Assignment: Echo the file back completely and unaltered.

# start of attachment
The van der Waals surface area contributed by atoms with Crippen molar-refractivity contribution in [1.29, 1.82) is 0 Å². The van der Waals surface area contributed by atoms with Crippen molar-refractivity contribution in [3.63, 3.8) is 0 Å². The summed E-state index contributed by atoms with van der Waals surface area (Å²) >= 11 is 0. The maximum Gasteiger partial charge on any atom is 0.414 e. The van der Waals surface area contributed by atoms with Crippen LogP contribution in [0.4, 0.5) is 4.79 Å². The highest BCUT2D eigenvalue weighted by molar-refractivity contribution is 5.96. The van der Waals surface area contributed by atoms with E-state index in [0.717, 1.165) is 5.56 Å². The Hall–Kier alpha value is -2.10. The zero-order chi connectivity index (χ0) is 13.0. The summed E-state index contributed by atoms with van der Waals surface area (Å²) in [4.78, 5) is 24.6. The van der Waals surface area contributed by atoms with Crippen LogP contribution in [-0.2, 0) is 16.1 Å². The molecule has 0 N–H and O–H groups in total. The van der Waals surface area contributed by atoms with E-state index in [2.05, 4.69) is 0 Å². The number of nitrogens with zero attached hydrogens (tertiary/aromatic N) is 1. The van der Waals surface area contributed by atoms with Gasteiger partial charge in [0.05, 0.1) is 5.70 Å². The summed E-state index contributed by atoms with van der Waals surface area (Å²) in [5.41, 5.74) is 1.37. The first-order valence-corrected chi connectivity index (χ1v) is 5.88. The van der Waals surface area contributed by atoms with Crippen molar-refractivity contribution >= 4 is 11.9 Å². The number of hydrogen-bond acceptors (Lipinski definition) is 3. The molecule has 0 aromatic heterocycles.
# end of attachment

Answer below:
The van der Waals surface area contributed by atoms with Crippen molar-refractivity contribution in [1.29, 1.82) is 0 Å². The van der Waals surface area contributed by atoms with Crippen molar-refractivity contribution in [3.63, 3.8) is 0 Å². The summed E-state index contributed by atoms with van der Waals surface area (Å²) >= 11 is 0. The maximum Gasteiger partial charge on any atom is 0.414 e. The van der Waals surface area contributed by atoms with Crippen LogP contribution in [0.4, 0.5) is 4.79 Å². The highest BCUT2D eigenvalue weighted by molar-refractivity contribution is 5.96. The van der Waals surface area contributed by atoms with E-state index in [0.717, 1.165) is 5.56 Å². The Hall–Kier alpha value is -2.10. The zero-order chi connectivity index (χ0) is 13.0. The summed E-state index contributed by atoms with van der Waals surface area (Å²) in [4.78, 5) is 24.6. The van der Waals surface area contributed by atoms with Crippen LogP contribution in [-0.2, 0) is 16.1 Å². The molecule has 0 N–H and O–H groups in total. The van der Waals surface area contributed by atoms with E-state index in [2.05, 4.69) is 0 Å². The number of nitrogens with zero attached hydrogens (tertiary/aromatic N) is 1. The van der Waals surface area contributed by atoms with Gasteiger partial charge in [0.05, 0.1) is 5.70 Å². The summed E-state index contributed by atoms with van der Waals surface area (Å²) in [5.41, 5.74) is 1.37. The first-order valence-corrected chi connectivity index (χ1v) is 5.88. The van der Waals surface area contributed by atoms with Crippen molar-refractivity contribution >= 4 is 11.9 Å². The number of hydrogen-bond acceptors (Lipinski definition) is 3. The molecule has 0 aromatic heterocycles.